Xbox One: The Top 5 Creepiest Features In Microsoft's Next-Gen Console

on May 22 2013 7:26 PM

Microsoft recently lifted the veil on its Xbox 360 successor, giving the world a first look at the Xbox One. The new Xbox attempts to incorporate a level of voice control technology (that companies clamor for these days) into the Xbox's gaming and entertainment ecosystem, and Microsoft's event focused on how an updated Kinect camera and microphone will allow users a whole new way to interact with their televisions as well as their games.

Microsoft revealed that the Xbox One will have varying power levels, and will remain powered even when turned off. In a sleep mode, Microsoft says the Xbox One will be able to download content and make updates to games and apps while not in use. The console does not have to always be online, but it may need to be connected at least once a day. The reality is that most users will just leave the Xbox One constantly connected to the Internet via a network cable or WiFi. So what could possibly go wrong in this scenario?

XboxD_Logo_Consle_Sensr_controller_F_GreenBG_RGB_2013 The new Xbox One raises several questions about user privacy.  Courtesy / Microsoft

1 - The Xbox One will always be powered on

Even at rest, the Xbox One will always be powered on. When you press the power button or ask the device to shut down, it will actually enter a low-power sleep mode so that Microsoft and developers can install game and app updates overnight. Hopefully, this means you won't have to download and install an update every time you want to hop into “Call of Duty: Ghosts” matchmaking.

The Xbox One's constant power state also means that at any time of the day, the console is susceptible to attack. If you are at home playing a game or watching television (or both, thanks to Xbox One’s "Snap Mode"), you might suspect an attempt to hack into your console due to a sudden drop in network speed or change in functionality. However, should a nefarious user try to access the device while you are out and about, they have a lot more time to unravel your network security and gain access to your Xbox One.

XboxOne_RGB_stacked Microsoft has said that the Xbox One will have several different power levels.  Courtesy / Microsoft

2 - The Xbox One will always be connected

Not only will the Xbox One always be powered on, but it will almost always be online. Even if Microsoft does not require the console to be online to function, the reality is that with either a network cable or built-in WiFi, most users will hardly ever take the console off of their networks.

And again, whenever the Xbox One is online, it is open to hacking threats. Whereas the Xbox 360 and most other computing devices would completely power off when shut down, the Xbox One will always be accessible via your home router and whatever IP address is assigned to it.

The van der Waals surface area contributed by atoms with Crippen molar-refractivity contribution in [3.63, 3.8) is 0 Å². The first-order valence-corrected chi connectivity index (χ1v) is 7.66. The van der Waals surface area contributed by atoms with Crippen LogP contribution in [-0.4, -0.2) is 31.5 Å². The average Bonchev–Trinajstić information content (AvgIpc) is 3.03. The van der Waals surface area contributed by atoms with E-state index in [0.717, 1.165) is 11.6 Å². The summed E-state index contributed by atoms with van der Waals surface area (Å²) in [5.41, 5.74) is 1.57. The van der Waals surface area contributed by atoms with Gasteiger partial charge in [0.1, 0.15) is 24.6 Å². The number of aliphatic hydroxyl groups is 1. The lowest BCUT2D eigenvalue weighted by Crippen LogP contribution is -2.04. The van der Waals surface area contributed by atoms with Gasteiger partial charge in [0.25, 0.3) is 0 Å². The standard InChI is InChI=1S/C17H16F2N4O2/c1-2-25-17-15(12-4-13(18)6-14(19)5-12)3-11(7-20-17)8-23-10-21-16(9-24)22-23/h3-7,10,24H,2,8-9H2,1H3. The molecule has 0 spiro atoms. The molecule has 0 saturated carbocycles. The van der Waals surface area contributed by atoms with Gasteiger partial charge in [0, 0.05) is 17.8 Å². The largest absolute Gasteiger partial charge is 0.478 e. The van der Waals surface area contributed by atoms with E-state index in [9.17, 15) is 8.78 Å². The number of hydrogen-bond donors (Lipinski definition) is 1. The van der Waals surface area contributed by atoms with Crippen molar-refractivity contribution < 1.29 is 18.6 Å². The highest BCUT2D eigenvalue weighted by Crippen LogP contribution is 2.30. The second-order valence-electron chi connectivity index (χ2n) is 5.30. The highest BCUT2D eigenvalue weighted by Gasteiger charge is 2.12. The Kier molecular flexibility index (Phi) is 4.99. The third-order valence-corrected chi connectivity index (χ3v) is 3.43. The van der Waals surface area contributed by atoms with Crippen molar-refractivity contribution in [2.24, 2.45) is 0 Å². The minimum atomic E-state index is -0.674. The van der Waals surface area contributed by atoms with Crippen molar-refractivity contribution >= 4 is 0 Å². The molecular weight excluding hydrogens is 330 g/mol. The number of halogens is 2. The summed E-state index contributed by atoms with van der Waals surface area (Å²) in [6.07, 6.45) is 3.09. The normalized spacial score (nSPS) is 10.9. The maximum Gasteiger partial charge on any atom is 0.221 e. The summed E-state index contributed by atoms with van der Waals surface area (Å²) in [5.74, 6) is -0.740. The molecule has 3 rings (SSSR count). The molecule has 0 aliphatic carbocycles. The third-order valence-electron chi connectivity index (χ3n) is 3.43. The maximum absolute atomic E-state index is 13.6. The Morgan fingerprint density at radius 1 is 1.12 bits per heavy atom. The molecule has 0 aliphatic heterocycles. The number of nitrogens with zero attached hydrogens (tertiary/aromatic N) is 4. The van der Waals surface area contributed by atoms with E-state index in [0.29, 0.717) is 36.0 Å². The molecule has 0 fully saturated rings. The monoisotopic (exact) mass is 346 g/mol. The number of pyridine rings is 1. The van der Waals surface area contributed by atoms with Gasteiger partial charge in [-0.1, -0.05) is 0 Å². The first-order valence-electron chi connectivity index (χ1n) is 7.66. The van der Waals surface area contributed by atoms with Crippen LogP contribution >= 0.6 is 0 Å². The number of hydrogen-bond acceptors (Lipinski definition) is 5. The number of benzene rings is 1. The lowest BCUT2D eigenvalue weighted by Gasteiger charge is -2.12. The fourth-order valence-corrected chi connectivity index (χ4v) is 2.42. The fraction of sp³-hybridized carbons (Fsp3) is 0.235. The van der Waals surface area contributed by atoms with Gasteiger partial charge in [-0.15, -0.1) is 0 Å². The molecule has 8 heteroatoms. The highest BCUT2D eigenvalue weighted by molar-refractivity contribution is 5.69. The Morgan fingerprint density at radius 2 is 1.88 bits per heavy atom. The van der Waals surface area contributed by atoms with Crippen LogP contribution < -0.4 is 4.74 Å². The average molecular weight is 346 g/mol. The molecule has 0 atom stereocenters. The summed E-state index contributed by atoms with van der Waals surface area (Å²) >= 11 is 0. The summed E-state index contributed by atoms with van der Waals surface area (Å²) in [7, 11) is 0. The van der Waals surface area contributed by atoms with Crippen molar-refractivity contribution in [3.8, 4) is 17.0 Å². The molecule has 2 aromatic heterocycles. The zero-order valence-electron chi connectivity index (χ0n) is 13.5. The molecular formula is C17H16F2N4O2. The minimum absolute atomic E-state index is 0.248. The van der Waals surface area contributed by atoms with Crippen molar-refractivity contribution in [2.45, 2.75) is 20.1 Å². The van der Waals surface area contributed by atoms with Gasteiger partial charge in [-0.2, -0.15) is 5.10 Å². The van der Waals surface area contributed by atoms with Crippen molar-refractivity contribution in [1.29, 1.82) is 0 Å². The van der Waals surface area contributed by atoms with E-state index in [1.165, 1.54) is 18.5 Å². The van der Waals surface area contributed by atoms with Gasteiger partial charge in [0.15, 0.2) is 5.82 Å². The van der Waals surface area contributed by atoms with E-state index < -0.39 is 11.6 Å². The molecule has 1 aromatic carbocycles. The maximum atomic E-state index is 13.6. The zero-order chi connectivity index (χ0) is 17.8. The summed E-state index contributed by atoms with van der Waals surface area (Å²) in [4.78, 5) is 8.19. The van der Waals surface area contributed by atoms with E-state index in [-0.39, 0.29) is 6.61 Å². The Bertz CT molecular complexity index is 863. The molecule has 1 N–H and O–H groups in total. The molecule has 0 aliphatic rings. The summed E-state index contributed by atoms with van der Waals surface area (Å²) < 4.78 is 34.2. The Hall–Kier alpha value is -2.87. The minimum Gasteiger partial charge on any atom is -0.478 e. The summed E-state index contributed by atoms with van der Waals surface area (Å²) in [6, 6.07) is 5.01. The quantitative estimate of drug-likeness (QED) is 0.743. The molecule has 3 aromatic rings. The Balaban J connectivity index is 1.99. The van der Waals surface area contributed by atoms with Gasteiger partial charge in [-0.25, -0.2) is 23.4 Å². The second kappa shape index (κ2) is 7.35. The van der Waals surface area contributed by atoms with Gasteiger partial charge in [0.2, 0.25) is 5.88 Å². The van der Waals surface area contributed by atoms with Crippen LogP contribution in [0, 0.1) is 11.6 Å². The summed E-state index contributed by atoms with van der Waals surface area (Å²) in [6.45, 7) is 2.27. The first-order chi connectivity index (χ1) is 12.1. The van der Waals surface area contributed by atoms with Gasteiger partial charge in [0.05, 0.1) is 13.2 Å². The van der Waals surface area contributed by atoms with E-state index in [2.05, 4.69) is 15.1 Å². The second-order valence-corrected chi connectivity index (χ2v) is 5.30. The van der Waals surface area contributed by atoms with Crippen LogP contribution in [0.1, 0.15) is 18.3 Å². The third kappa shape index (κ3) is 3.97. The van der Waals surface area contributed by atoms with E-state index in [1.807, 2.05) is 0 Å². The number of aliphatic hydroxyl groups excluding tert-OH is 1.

Xbox_Console_RHS78_TransBG_RGB_2013 The Xbox One has built-in Wifi.  Courtesy / Microsoft

3 - The new Kinect sensor will have an advanced camera

The Xbox One will ship out with an updated Kinect sensor that sits on top of your television. That means that should a hacker get access to your new console, he or she will have a full-HD view of your living room, or wherever the console is located.

In addition the regular HD view, the new Kinect sensor will have an “active IR” feature that can transmit and receive non-visible parts of the electromagnetic spectrum, such as infrared. That means that the Xbox One will also be able to “see” in the dark.

Xbox_Sensor_RHS78_TransBG_RGB_2013 The Xbox One's Kinect Sensor will be able to see and hear even after lights out.  Courtesy / Microsoft

In addition to detecting infrared and heat signatures, the new Kinect can also detect your heartbeat by changes in your complexion. Whether or not someone hacks into your console, the fact that the folks in Redmond can watch your heartbeat is way creepier than having the Google Maps van cruising around your neighborhood.

4 - The Xbox is always listening

The new Kinect sensor for the Xbox One will have a microphone to activate all kinds of interesting voice functions. Saying “Xbox, ESPN” will cause the console to change to the sports network. However, to make this work properly, the microphone will have to be running most if not all of the time.

Anyone who gains access to your Xbox One will not only be able to see everything that you do, but they'll also be able to hear everything going on near your console and throughout your home. If you are not standing directly in front of the Kinect, the microphone will still be able to pick up nearby voices.

2001hal9000 "I'm sorry Dave, I'm afraid I can't do that." - HAL 9000, from "2001, A Space Odyssey"  Courtesy / MGM

5 - Apps will be available from several developers

The main point of access to your Xbox One will be your Internet router. Hackers will most likely have to gain access to your network to get to your console. If your router is secure, then your Xbox One should be as well. However, since Microsoft will be including applications from third-party developers such as Netflix and Facebook, they might also have to include backdoor access for FBI surveillance.

This means that not only will government agencies be able to snoop in on conversations, but random strangers might be able to as well. They will not only be able to ruin your game of Halo 5, but will also be able to see and hear everything in range of your Kinect sensor.

Each time you install an app, you are also relying on the security of that app. Any "chink in the armor" in an individual app might also compromise the security of your entire console.

How do you feel about the potential threats to privacy raised by the Xbox One? Is the device no different than a smartphone, or do the beefed up specs on the console pose a new threat to users’ security?

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